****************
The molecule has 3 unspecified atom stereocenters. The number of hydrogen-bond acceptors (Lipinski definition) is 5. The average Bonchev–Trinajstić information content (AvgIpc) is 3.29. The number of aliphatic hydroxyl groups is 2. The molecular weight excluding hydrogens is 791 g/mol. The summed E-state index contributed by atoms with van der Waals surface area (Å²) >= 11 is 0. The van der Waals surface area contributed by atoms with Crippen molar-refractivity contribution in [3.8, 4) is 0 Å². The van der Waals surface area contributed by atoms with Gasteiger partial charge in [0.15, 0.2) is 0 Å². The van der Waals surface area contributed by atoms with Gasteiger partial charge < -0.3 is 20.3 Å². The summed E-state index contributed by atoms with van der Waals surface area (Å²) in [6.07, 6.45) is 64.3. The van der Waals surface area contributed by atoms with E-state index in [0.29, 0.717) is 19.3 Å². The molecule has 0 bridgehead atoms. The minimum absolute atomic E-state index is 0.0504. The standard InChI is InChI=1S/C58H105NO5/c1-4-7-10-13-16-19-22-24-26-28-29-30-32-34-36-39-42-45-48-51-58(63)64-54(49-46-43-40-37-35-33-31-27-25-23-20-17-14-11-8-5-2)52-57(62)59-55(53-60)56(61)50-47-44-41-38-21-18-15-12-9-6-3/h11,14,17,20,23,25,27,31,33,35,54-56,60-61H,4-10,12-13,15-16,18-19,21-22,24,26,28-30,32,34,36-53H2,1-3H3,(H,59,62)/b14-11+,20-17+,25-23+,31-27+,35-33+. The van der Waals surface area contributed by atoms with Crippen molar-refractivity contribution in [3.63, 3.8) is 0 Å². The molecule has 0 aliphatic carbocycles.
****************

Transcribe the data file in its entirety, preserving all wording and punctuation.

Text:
The molecule has 3 unspecified atom stereocenters. The number of hydrogen-bond acceptors (Lipinski definition) is 5. The average Bonchev–Trinajstić information content (AvgIpc) is 3.29. The number of aliphatic hydroxyl groups is 2. The molecular weight excluding hydrogens is 791 g/mol. The summed E-state index contributed by atoms with van der Waals surface area (Å²) >= 11 is 0. The van der Waals surface area contributed by atoms with Crippen molar-refractivity contribution in [3.8, 4) is 0 Å². The van der Waals surface area contributed by atoms with Gasteiger partial charge in [0.15, 0.2) is 0 Å². The van der Waals surface area contributed by atoms with Gasteiger partial charge < -0.3 is 20.3 Å². The summed E-state index contributed by atoms with van der Waals surface area (Å²) in [6.07, 6.45) is 64.3. The van der Waals surface area contributed by atoms with E-state index in [0.29, 0.717) is 19.3 Å². The molecule has 0 bridgehead atoms. The minimum absolute atomic E-state index is 0.0504. The standard InChI is InChI=1S/C58H105NO5/c1-4-7-10-13-16-19-22-24-26-28-29-30-32-34-36-39-42-45-48-51-58(63)64-54(49-46-43-40-37-35-33-31-27-25-23-20-17-14-11-8-5-2)52-57(62)59-55(53-60)56(61)50-47-44-41-38-21-18-15-12-9-6-3/h11,14,17,20,23,25,27,31,33,35,54-56,60-61H,4-10,12-13,15-16,18-19,21-22,24,26,28-30,32,34,36-53H2,1-3H3,(H,59,62)/b14-11+,20-17+,25-23+,31-27+,35-33+. The van der Waals surface area contributed by atoms with Crippen molar-refractivity contribution in [3.63, 3.8) is 0 Å². The molecule has 0 aliphatic carbocycles.